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Host response to malaria during pregnancy: Placental monocyte recruitment is associated with elevated beta chemokine expression

Abrams, Elizabeth T., Brown, Heidi, Chensue, Stephen W., Turner, Gareth D. H., Tadesse, Eyob, Lema, Valentino M., Molyneux, Malcolm E, Rochford, Rosemary, Meshnick, Steven R. and Rogerson, Stephen J. (2003) 'Host response to malaria during pregnancy: Placental monocyte recruitment is associated with elevated beta chemokine expression'. Journal of Immunology, Vol 170, Issue 5, pp. 2759-2764.

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Abstract

Malaria during pregnancy is associated with poor birth outcomes, particularly low birth weight. Recently, monocyte infiltration into the placental intervillous space has been identified as a key risk factor for low birth weight. However, the malaria-induced chemokines involved in recruiting and activating placental monocytes have not been identified. In this study, we determined which chemokines are elevated during placental malaria and the association between chemokine expression and placental monocyte infiltration. Placental malaria infection was associated with elevations in mRNA expression of three beta chemokines, macrophage-inflammatory protein 1 (MIP-1) alpha (CCL3), monocyte chemoattractant protein 1 (MCP-1; CCL2), and I-309 (CCL1), and one alpha chemokine, IL-8 (CXCL8); all correlated with monocyte density in the placental intervillous space. Placental plasma concentrations of MIP-1alpha and IL-8 were increased in women with placental malaria and were associated with placental monocyte infiltration. By immunohistochemistry, we localized placental chemokine production in malaria-infected placentas: some but not all hemozoin-laden maternal macrophages produced MIP-1beta and MCP-1, and fetal stromal cells produced MCP-1. In sum, local placental production of chemokines is increased in malaria, and may be an important trigger for monocyte accumulation in the placenta.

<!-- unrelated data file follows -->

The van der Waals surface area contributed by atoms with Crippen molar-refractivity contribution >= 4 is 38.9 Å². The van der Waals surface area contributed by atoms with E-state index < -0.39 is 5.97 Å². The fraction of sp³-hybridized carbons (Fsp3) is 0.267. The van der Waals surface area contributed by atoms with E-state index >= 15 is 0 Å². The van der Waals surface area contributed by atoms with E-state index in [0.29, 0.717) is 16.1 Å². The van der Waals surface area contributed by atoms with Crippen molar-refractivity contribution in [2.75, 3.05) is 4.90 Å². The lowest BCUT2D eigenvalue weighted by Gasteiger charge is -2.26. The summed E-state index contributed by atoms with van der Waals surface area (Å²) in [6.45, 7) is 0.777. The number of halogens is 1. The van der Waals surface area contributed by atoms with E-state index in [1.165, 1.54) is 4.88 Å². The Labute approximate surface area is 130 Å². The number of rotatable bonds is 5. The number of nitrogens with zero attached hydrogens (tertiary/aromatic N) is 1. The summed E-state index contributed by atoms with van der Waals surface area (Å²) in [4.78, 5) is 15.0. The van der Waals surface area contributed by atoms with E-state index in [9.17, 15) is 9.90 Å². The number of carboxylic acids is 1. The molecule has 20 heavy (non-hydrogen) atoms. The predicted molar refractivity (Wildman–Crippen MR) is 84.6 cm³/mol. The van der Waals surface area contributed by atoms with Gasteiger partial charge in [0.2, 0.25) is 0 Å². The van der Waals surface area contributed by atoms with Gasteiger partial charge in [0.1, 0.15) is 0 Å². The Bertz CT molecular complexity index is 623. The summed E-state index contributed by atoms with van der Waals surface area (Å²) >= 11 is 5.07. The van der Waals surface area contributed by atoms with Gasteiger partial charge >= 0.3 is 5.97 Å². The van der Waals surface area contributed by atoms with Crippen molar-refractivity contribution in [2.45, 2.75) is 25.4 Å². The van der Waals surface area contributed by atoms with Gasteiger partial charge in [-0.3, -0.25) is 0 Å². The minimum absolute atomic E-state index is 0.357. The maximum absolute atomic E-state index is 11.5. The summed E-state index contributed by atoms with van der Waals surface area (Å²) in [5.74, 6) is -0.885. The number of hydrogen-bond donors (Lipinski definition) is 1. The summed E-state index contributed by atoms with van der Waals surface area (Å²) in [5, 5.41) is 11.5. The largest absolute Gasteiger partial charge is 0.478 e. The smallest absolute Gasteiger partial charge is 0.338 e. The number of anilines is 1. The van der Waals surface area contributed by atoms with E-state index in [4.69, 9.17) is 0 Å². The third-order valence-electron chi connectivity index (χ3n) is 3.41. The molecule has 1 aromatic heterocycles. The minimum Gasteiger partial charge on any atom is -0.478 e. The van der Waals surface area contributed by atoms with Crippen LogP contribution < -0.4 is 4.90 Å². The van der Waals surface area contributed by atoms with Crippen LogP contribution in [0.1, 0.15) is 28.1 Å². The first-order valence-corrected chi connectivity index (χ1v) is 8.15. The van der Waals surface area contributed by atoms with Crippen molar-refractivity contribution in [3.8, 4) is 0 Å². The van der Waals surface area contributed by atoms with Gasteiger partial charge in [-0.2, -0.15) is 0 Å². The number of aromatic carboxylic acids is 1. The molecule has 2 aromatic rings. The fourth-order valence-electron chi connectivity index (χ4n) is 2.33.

Item Type: Article
Subjects: WC Communicable Diseases > Tropical and Parasitic Diseases > WC 750 Malaria
WQ Obstetrics > Pregnancy Complications > WQ 240 Pregnancy complications (General)
WQ Obstetrics > Pregnancy Complications > WQ 256 Infectious diseases
Faculty: Department: Groups (2002 - 2012) > Clinical Group
Depositing User: Users 476 not found.
Date Deposited: 15 Nov 2012 11:19
Last Modified: 06 Feb 2018 13:04
URI: http://archive.lstmed.ac.uk/id/eprint/2492

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